A couple of years back one of the hottest controversies around was whether Joba Chamberlain should be a starter or a reliever. The thinking of many was that he had amazing stuff and a history of starting in the minors so why not make him a starter? Others, enamored with his initial callup as a lights-out reliever in 2007 thought that you had to make him a reliever and maybe, eventually, the heir to Mariano Rivera’s job as closer.
The Yankees went back and forth on the matter. Which is a nice way of saying Chamberlain was jerked around. Eventually, however, injuries and inconsistency left him in the pen, seemingly to stay. And seemingly to everyone’s contentment.
But maybe not Chamberlain’s. Because today he told Mark Feinsand of the Daily News that he would like to start:
“This is probably going to spark a bunch of stuff and (Yankees PR director Jason) Zillo is going to be mad at me, but it’s one of those things where it’s like, do you think you have the capability to start? Yes. Do I have four pitches that I can throw for a strike? Yes. Do I have two plus pitches in the bullpen that I can throw at any time? Yes.
Chamberlain says he feel he can start and that he could do it “somewhere — wherever that’s at.” Which you figure is a signal to teams who may be interested when he hits free agency after this season.
This being the Yankees this will likely cause a stir for a couple of days.
Jon Morosi reports that the Mariners and the Marlins are “fairly close” on a trade that would send reliever David Phelps to Seattle. Earlier Ken Rosenthal and others reported that the sides were talking, but that a deal was not imminent.
Phelps, 30, had a fantastic 2016 season, posting a 2.28 ERA in 64 games while striking out 11.8 batters per nine innings. He’s not been as strong this year, but he’s still been a solid setup man, posting a 3.45 ERA in 44 games while striking out 51 batters and walking 21 in 47 innings. He throws in the mid-90s and induces grounders. Basically everything you want in a reliever, right?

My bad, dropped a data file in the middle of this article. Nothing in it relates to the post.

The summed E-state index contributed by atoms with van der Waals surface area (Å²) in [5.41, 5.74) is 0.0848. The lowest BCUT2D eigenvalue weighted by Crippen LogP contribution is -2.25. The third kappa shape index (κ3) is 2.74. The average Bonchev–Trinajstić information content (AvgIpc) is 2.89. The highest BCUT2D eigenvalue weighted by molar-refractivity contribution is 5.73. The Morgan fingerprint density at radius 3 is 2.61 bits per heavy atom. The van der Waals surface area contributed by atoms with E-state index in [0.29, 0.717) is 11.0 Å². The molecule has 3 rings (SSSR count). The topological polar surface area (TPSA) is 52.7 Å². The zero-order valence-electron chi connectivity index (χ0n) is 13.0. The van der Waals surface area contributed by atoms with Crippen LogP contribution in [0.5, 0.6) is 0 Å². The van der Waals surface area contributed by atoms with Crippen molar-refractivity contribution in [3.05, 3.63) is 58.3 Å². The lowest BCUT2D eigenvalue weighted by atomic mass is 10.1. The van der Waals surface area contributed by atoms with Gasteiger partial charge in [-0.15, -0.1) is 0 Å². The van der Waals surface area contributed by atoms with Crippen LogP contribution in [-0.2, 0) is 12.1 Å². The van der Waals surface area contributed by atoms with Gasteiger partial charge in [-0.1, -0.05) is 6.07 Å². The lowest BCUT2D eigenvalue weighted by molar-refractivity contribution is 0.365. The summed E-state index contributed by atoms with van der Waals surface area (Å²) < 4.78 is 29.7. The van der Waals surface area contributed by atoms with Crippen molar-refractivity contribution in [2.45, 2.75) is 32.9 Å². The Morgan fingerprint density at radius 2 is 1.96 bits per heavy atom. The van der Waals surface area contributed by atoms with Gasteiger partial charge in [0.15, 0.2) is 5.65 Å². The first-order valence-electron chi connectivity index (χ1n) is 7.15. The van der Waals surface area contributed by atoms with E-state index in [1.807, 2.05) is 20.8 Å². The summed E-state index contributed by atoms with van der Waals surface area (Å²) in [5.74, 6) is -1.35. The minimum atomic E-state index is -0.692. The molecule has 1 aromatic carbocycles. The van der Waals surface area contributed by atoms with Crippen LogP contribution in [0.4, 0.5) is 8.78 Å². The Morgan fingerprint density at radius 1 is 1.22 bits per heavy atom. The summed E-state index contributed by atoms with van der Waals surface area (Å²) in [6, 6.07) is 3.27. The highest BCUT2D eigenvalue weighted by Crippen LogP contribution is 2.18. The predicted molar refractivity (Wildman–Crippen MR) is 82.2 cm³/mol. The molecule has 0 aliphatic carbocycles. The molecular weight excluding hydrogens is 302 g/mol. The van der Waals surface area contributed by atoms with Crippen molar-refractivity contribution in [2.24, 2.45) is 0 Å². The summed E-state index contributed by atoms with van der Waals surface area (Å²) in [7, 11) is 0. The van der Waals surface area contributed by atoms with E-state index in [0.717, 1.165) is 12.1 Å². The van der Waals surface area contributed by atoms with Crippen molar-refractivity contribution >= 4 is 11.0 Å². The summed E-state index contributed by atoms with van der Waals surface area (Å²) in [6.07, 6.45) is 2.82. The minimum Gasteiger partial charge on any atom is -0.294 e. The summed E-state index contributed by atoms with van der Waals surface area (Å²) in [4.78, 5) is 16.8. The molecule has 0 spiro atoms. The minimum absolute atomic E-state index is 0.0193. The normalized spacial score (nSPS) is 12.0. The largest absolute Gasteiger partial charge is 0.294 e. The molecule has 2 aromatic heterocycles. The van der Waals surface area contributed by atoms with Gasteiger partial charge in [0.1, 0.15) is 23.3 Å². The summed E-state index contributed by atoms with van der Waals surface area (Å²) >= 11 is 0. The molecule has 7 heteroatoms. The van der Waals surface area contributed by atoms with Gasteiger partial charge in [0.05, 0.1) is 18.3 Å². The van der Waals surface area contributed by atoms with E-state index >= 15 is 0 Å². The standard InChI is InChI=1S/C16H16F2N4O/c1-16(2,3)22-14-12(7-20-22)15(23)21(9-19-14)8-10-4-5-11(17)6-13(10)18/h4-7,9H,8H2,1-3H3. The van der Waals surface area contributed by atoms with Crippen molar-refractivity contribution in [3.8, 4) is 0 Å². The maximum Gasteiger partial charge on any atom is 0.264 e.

The Mariners could probably use rotation help more than bullpen help, but solid innings are solid innings at one point and improving your pen takes some of the pressure off of your rotation.
Corey Sager homered in the Dodgers’ win over the White Sox last night. It was his 45th career homer, 44 of which have come while playing shortstop. While that’s great given that the guy has only played in 270 games, it’s not a lot of homers in an absolute sense. Thousands of players have more homers than that, obviously. Baseball has been around for a long time!
But it’s enough to set a record. A Los Angeles Dodgers record, specifically, for the most homers from a shortstop. It puts Seager past Rafael Furcal, who hit 43 while wearing Dodger blue. The record for the franchise, including Brooklyn, is Pee Wee Reese, who hit 122.
It seems astounding that no other Dodgers shortstop has hit more than 44 homers in the nearly 60 years since the club has been in Los Angeles, but it’s true. If you had asked me before I saw the factoid mentioned on Twitter I would’ve bet my life that Bill Russell would’ve had more. Not because he had any power — he was, in fact, one of the more punchless players of his era — but because he simply played in L.A. so long, logging 1,746 games at short for Walt Alston and Tommy Lasorda. Nope. He only hit 46 in his 18-year career, with a handful of those coming as an outfielder. His season high is seven. Seager has hit seven homers in May of his rookie season.
Oh well, you learn something new every day.